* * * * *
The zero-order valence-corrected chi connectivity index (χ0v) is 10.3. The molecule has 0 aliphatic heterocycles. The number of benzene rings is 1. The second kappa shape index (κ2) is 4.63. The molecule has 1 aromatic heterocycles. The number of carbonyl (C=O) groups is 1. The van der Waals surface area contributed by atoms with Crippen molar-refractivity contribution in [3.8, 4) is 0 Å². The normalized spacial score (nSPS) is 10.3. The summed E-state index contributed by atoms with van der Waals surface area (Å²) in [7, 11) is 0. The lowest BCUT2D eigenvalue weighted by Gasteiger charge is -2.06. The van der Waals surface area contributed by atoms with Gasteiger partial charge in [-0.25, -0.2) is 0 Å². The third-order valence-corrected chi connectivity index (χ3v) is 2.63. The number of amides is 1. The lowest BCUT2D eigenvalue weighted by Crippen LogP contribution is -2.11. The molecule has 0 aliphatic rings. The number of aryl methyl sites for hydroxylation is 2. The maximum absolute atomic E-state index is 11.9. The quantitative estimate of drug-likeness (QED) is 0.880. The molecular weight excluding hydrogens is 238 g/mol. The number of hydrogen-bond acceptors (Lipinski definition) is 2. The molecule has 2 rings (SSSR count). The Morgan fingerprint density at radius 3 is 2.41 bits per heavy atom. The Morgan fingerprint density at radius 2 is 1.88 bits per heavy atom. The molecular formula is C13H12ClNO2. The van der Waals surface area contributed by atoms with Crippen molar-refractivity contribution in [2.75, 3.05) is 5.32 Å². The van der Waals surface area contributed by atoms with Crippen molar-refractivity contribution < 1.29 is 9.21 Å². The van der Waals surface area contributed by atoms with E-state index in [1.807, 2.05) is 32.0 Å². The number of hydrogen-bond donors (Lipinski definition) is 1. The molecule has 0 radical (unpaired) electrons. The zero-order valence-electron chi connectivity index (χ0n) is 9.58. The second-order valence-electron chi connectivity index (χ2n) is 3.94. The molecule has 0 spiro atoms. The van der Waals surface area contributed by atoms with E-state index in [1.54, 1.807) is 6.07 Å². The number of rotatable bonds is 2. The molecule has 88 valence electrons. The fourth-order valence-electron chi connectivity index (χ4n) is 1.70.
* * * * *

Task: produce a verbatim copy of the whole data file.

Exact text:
The zero-order valence-corrected chi connectivity index (χ0v) is 10.3. The molecule has 0 aliphatic heterocycles. The number of benzene rings is 1. The second kappa shape index (κ2) is 4.63. The molecule has 1 aromatic heterocycles. The number of carbonyl (C=O) groups is 1. The van der Waals surface area contributed by atoms with Crippen molar-refractivity contribution in [3.8, 4) is 0 Å². The normalized spacial score (nSPS) is 10.3. The summed E-state index contributed by atoms with van der Waals surface area (Å²) in [7, 11) is 0. The lowest BCUT2D eigenvalue weighted by Gasteiger charge is -2.06. The van der Waals surface area contributed by atoms with Gasteiger partial charge in [-0.25, -0.2) is 0 Å². The third-order valence-corrected chi connectivity index (χ3v) is 2.63. The number of amides is 1. The lowest BCUT2D eigenvalue weighted by Crippen LogP contribution is -2.11. The molecule has 0 aliphatic rings. The number of aryl methyl sites for hydroxylation is 2. The maximum absolute atomic E-state index is 11.9. The quantitative estimate of drug-likeness (QED) is 0.880. The molecular weight excluding hydrogens is 238 g/mol. The number of hydrogen-bond acceptors (Lipinski definition) is 2. The molecule has 2 rings (SSSR count). The Morgan fingerprint density at radius 3 is 2.41 bits per heavy atom. The Morgan fingerprint density at radius 2 is 1.88 bits per heavy atom. The molecular formula is C13H12ClNO2. The van der Waals surface area contributed by atoms with Crippen molar-refractivity contribution in [2.75, 3.05) is 5.32 Å². The van der Waals surface area contributed by atoms with Crippen molar-refractivity contribution < 1.29 is 9.21 Å². The van der Waals surface area contributed by atoms with E-state index in [1.807, 2.05) is 32.0 Å². The number of hydrogen-bond donors (Lipinski definition) is 1. The molecule has 0 radical (unpaired) electrons. The zero-order valence-electron chi connectivity index (χ0n) is 9.58. The second-order valence-electron chi connectivity index (χ2n) is 3.94. The molecule has 0 spiro atoms. The van der Waals surface area contributed by atoms with E-state index in [1.54, 1.807) is 6.07 Å². The number of rotatable bonds is 2. The molecule has 88 valence electrons. The fourth-order valence-electron chi connectivity index (χ4n) is 1.70.